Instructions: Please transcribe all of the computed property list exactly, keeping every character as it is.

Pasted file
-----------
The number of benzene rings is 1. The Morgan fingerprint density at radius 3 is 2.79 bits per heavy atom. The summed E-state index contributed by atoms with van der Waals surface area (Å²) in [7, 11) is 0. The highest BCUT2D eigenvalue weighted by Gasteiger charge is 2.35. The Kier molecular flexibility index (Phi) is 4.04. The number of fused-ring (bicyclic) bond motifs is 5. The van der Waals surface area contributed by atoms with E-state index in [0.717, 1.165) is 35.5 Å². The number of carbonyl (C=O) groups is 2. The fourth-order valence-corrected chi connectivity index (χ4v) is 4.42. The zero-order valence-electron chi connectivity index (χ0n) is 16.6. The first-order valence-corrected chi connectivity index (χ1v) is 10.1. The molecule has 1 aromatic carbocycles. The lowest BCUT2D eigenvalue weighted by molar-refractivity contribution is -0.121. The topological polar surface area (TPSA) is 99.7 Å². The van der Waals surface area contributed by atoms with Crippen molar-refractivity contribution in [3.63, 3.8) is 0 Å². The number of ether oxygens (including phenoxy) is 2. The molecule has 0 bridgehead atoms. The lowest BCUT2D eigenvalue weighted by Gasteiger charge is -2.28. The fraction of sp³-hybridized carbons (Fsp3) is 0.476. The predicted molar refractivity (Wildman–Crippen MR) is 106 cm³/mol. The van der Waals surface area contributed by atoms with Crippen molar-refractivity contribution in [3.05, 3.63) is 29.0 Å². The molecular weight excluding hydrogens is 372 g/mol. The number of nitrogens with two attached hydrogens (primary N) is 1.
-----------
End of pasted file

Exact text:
The number of benzene rings is 1. The Morgan fingerprint density at radius 3 is 2.79 bits per heavy atom. The summed E-state index contributed by atoms with van der Waals surface area (Å²) in [7, 11) is 0. The highest BCUT2D eigenvalue weighted by Gasteiger charge is 2.35. The Kier molecular flexibility index (Phi) is 4.04. The number of fused-ring (bicyclic) bond motifs is 5. The van der Waals surface area contributed by atoms with E-state index in [0.717, 1.165) is 35.5 Å². The number of carbonyl (C=O) groups is 2. The fourth-order valence-corrected chi connectivity index (χ4v) is 4.42. The zero-order valence-electron chi connectivity index (χ0n) is 16.6. The first-order valence-corrected chi connectivity index (χ1v) is 10.1. The molecule has 1 aromatic carbocycles. The lowest BCUT2D eigenvalue weighted by molar-refractivity contribution is -0.121. The topological polar surface area (TPSA) is 99.7 Å². The van der Waals surface area contributed by atoms with Crippen molar-refractivity contribution in [3.63, 3.8) is 0 Å². The number of ether oxygens (including phenoxy) is 2. The molecule has 0 bridgehead atoms. The lowest BCUT2D eigenvalue weighted by Gasteiger charge is -2.28. The fraction of sp³-hybridized carbons (Fsp3) is 0.476. The predicted molar refractivity (Wildman–Crippen MR) is 106 cm³/mol. The van der Waals surface area contributed by atoms with Crippen molar-refractivity contribution in [3.05, 3.63) is 29.0 Å². The molecular weight excluding hydrogens is 372 g/mol. The number of nitrogens with two attached hydrogens (primary N) is 1.